Airlines

Delta rolls out diversity training amid reports of passenger discrimination

Delta passenger reportedly broke check-in protocol at Detroit Metropolitan Airport

 

Delta Air Lines announced Tuesday that it will begin providing dedicated diversity training for its flight crews.

The announcement comes amid scathing criticism of the airline on social media since a midair incident in October, when a black physician who volunteered to assist an ailing passenger said a flight attendant told her, “oh no sweetie put ur hand down, we are looking for actual physicians or nurses or some type of medical personnel, we don't have time to talk to you.”

Delta made the training mandatory for executives last year and will start training its 23,000 flight attendants this spring, airline spokesman Brian Kruse confirmed to FoxNews.com.

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"As part of Delta’s ongoing diversity and inclusion efforts, the airline launched inclusion training four months ago for Delta leaders," Kruse said in an emailed statement to FoxNews.com, noting that "cultural sensitivity training has long been part of Delta’s flight crew curriculum."

Though Kruse would not specify when the training would be completed, he noted that "some of the flight attendant groups [will be] the first to participate" in the training. 

American Airlines requires flight attendants to attend a “refresher” course every two years; Southwest Airlines mandates that new hires attend anti-discrimination and anti-harassment courses; and United Airlines requires all employees who interact with customers to receive recurrent diversity training. Kruse says Delta has been doing some type of diveristy training for over 15 years.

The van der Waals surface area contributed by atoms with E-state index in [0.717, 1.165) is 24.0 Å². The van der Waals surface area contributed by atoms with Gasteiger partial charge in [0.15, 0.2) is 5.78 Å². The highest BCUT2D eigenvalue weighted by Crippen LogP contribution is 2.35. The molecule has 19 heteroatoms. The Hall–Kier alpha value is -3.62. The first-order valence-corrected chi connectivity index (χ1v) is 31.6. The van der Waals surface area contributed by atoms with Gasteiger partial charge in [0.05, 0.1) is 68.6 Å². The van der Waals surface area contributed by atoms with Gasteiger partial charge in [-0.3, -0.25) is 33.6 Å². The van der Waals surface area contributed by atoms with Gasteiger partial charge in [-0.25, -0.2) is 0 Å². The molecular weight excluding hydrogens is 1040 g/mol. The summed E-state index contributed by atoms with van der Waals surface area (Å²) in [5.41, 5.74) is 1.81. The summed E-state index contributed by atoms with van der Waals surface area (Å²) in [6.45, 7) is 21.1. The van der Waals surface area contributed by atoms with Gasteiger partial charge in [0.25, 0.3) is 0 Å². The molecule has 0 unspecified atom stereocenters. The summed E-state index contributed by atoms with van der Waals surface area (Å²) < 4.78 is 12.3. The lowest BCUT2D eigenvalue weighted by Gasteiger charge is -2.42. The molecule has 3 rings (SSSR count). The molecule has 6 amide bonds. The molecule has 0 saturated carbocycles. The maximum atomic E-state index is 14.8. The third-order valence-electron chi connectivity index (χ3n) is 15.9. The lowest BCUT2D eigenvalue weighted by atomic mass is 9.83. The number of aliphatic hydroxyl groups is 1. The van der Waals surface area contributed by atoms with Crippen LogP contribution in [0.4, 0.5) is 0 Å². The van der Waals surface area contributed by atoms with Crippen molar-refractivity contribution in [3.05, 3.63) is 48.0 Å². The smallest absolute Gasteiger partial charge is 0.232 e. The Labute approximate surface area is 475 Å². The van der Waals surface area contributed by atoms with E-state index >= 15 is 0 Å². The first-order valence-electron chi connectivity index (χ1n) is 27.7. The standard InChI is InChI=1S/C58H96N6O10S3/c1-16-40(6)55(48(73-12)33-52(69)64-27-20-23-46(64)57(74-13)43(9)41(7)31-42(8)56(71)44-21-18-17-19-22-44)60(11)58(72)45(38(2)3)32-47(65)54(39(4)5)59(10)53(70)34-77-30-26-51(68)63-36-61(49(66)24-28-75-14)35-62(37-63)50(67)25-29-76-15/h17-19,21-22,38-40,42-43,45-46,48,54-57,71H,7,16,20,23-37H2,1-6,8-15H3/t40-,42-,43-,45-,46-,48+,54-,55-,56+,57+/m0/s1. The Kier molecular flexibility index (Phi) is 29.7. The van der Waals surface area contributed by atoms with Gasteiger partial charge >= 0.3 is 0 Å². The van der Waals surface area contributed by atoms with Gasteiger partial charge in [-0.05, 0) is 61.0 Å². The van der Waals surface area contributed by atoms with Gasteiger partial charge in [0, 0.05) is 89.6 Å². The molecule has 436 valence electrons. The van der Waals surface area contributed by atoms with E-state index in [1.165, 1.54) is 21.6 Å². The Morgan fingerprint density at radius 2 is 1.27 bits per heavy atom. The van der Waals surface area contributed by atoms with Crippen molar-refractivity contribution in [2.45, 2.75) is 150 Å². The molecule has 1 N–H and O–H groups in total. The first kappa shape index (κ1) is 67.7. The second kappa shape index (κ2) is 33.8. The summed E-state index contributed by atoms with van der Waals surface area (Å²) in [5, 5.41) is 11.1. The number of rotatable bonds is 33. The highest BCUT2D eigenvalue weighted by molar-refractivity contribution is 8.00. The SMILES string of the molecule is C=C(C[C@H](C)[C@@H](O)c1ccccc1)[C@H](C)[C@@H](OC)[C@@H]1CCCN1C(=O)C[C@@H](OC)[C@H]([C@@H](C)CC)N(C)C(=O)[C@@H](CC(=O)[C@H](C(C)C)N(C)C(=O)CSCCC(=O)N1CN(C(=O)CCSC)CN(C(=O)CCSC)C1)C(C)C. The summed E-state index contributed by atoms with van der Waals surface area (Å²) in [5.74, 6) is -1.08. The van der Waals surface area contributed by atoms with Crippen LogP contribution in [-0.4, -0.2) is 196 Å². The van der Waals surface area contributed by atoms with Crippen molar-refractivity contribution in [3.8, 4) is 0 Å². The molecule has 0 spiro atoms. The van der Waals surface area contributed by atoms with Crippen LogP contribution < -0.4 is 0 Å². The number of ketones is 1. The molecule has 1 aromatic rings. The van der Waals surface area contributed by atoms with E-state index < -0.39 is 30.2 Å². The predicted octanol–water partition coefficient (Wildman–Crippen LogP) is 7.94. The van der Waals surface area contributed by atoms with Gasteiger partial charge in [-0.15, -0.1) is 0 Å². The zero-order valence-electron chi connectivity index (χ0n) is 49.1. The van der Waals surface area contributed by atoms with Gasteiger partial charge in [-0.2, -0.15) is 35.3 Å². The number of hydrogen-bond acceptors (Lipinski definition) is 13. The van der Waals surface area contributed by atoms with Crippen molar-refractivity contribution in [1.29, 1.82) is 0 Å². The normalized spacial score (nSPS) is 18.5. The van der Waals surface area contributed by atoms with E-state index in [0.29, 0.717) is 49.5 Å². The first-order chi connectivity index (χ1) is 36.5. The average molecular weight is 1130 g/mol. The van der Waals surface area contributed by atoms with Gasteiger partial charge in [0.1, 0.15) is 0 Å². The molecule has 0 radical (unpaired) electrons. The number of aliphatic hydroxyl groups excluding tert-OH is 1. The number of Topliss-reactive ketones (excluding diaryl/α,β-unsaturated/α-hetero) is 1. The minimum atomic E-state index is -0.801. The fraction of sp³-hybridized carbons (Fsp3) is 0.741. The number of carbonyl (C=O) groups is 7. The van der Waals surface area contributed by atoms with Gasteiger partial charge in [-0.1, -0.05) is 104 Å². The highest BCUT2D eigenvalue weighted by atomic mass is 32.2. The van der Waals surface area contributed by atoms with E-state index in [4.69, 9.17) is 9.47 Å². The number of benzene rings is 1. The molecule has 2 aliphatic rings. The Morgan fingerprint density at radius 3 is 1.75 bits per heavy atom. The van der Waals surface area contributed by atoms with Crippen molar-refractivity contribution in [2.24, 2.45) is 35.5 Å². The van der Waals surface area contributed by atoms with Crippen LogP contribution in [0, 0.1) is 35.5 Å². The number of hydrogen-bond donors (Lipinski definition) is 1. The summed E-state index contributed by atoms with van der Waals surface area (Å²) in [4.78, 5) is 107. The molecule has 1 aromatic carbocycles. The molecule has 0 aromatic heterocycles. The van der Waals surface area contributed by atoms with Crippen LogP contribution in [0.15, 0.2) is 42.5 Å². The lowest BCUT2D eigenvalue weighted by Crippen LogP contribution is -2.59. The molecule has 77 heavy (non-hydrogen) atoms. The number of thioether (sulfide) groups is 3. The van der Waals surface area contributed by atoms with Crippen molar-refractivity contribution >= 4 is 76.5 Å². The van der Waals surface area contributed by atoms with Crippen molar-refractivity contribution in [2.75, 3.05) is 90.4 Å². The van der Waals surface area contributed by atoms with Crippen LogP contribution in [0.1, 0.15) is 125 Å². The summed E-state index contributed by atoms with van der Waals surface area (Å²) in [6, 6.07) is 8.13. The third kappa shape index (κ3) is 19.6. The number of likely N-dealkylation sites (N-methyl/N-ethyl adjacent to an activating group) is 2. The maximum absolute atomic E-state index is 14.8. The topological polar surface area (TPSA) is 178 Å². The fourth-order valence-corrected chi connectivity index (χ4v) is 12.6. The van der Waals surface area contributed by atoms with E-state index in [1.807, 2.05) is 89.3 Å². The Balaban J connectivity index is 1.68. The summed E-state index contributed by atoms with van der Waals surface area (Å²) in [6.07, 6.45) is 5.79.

Delta said it moved up its decision to require diversity training after Tamika Cross, a Houston-based gynecologist, wrote about her snub on Facebook, adding that the flight attendant then permitted a white male physician to attend to the passenger.

“We’re using this incident and others as an opportunity to improve,” Kruse told Bloomberg referring to the viral post.

“Their brand reputation is critical, and you don’t want that reputation to be damaged,” Jason Wingard, dean of Columbia University’s School of Professional Studies and a consultant on diversity issues, told Bloomberg.

“Success for consumer-facing companies such as airlines is “tied to customer loyalty and emotions,” Wingard said.

In another widely reported incident, Delta CEO Ed Bastian banned a passenger for life in November after he was videotaped yelling in support of President-elect Donald Trump. Bastian also refunded the other passengers’ tickets. 

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“The heightened tension in our society means that now more than ever, we must require civility on our planes,” Bastian wrote in a memo to employees.

Delta’s diversity training will use “real and relevant scenarios” and discuss unconscious bias and so-called microaggressions, Keyra Lynn Johnson, managing director for diversity and inclusion, told Bloomberg. “This goes well beyond the typical cross-cultural training.” 

The U.S. Department of Transportation issued new guidelines on nondiscrimination for airline personnel on Friday to help them understand their obligation not to discriminate on the basis of race, color, national origin, religion, sex or ancestry in air travel. The department also issued a document for passengers, explaining their right to fly free from all forms of unlawful discrimination.